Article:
2023 British Columbia Budget
Province to Keep Spending Taps Open
Rishi Sondhi, Economist | 416-983-8806
Date Published: February 28, 2023
- B.C.’s budget balance is set to swing from a solid surplus of $3.6 billion (0.9% of GDP) in FY 2022/23 to a $4.2 billion shortfall (-1.1%) in the upcoming fiscal year. The government plans to keep spending on several priority areas including healthcare and affordable housing. Meanwhile, revenue growth is forecast to decline this year amid a rapidly cooling economy.
- There’s some risk that economic growth is weaker than policymakers anticipate, particularly next year. Indeed, revenues could be $220 - $330 million lower in 2024 if our forecast (versus the B.C. governments’) is on the mark.
B.C.’s taxpayer supported debt is poised to surge over 50% over the next 3 years, thanks to on-going deficits and capital spending.
- The province does have room to absorb higher debt loads due to a favourable starting point. Note that taxpayer supported interest costs are projected to total only 3.9% of revenues by the end of the projection, even as net debt-to-GDP climbs 6.6 ppts to 23.0% by FY 2025/26.
B.C.’s fiscal position is set to worsen in the near-term. Budget 2023 makes clear the governments’ intention to ramp up program spending in priority areas like healthcare, cost of living initiatives, affordable housing, climate change, public safety, and skills training. At the same time, economic growth is poised to cool considerably, eating into revenues. All told, the budget balance is set to swing from $3.6 billion surplus in FY 2022/23 to a $4.2 billion shortfall this fiscal year (with the latter representing about 1.1% of GDP). The province’s deficit is then expected to shrink to $3.0 billion by FY 2025/26.
Fortunately, B.C. has some room to absorb these deficits as it remains one of the least indebted provinces in Canada. On this front, net debt-to-GDP is forecast to increase from 16.4% in FY 2022/23 to 23% FY 2025/26. Still, this is a hefty climb which could heighten the province’s vulnerability to future downturns. For context, B.C.’s debt ratio has averaged 15.4-15.7% over the past 5-10 years.
FY 2022/23 Surplus Carved From November Update
Heading into the upcoming fiscal year, the government’s starting position is slightly worse than expected at the time of the November 2022 fiscal update. Back then, the government was forecasting a $5.7 billion FY 2022/23 surplus. However, in the lead up to today’s budget, policymakers had signaled their intention to spend a share of the surplus through the end of FY 2022/23 and plow some money into debt reduction. As such, the FY 2022/23 surplus is now about $2.1 billion lower than what was presented last November.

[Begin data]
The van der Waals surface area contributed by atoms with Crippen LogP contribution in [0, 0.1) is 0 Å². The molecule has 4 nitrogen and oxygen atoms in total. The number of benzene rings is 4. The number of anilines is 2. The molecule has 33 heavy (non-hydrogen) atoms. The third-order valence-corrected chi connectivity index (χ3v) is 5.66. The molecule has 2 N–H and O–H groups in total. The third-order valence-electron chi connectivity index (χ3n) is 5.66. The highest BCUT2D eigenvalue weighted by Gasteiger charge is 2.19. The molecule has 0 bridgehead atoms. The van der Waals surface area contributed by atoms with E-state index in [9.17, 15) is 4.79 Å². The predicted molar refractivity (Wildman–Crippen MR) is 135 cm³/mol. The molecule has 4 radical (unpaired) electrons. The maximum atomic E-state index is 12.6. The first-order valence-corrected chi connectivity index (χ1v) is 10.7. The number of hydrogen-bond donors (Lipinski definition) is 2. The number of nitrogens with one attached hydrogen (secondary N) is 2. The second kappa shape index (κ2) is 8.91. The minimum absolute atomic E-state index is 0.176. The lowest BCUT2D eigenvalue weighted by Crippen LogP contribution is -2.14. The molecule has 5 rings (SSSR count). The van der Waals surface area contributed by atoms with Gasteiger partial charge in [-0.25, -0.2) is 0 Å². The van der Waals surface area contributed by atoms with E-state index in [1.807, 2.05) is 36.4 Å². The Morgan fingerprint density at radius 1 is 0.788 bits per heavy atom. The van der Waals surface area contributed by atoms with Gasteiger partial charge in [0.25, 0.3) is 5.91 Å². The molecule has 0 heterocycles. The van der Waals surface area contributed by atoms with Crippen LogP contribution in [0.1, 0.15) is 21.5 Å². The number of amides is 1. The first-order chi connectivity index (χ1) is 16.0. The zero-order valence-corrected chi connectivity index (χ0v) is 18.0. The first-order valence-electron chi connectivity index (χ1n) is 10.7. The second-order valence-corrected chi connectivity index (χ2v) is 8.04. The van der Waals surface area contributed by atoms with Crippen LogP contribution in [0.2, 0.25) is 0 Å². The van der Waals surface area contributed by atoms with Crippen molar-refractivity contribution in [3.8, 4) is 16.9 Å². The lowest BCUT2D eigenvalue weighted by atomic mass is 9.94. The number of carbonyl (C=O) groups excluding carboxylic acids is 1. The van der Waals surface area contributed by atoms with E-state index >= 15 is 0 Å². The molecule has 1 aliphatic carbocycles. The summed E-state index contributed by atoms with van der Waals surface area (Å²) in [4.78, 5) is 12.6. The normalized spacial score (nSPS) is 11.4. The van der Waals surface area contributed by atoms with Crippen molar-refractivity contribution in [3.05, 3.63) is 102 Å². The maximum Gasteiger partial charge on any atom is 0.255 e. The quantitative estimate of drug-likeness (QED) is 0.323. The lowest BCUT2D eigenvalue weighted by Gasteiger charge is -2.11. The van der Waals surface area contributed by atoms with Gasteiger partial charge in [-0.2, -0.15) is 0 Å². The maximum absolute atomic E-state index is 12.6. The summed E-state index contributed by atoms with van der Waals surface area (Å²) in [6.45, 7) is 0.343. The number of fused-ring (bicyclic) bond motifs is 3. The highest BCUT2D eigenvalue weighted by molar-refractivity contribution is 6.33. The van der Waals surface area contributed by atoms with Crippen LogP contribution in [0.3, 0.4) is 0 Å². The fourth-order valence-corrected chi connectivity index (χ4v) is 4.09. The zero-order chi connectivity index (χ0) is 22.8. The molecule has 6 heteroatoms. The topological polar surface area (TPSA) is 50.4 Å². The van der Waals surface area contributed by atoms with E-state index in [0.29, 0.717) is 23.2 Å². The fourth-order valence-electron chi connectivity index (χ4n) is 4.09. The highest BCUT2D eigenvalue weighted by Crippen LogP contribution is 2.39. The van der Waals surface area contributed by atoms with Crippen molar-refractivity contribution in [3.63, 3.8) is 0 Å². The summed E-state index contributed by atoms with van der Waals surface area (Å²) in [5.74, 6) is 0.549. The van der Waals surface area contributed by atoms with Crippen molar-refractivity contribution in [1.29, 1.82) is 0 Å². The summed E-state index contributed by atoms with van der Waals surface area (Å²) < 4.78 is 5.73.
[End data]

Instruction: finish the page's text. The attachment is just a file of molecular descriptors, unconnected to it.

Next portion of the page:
B.C. Economic Assumptions.
[Percent change unless otherwise noted]
|Unemployment rate (%)||4.6||5.7||5.6||5.4|
Economic Growth, Revenue Gains Slated to Cool
The B.C. government is forecasting real and nominal GDP growth to ease to considerably this year before picking up to something closer to the long-run average by 2025. We are generally in line with the government in 2023 (albeit with a somewhat weaker nominal GDP forecast). However, where we diverge significantly is in 2024, where we’re expecting real GDP growth of only 0.3% (due to the lagged impacts of rate hikes), and the government has built in a 1.5% gain (and 3.7% increase in nominal GDP). Using the government’s sensitivities suggests that revenues could be $220 - $330 million lower-than-expected next year if our nominal GDP growth forecast (2.6%) is on the mark.
Following the 14% jump in FY 2022/23, a weaker economic backdrop is expected to drag down revenue growth in the upcoming fiscal year. Revenues are forecast to decline by 6% in FY 2023/24, driven lower by tax and natural resource revenues. Notably, land transfer taxes are slated to drop, consistent with housing market weakness, although federal transfers are forecast to increase 9%. After FY 2023/24, revenues are expected to pick up, in line with improving economic growth.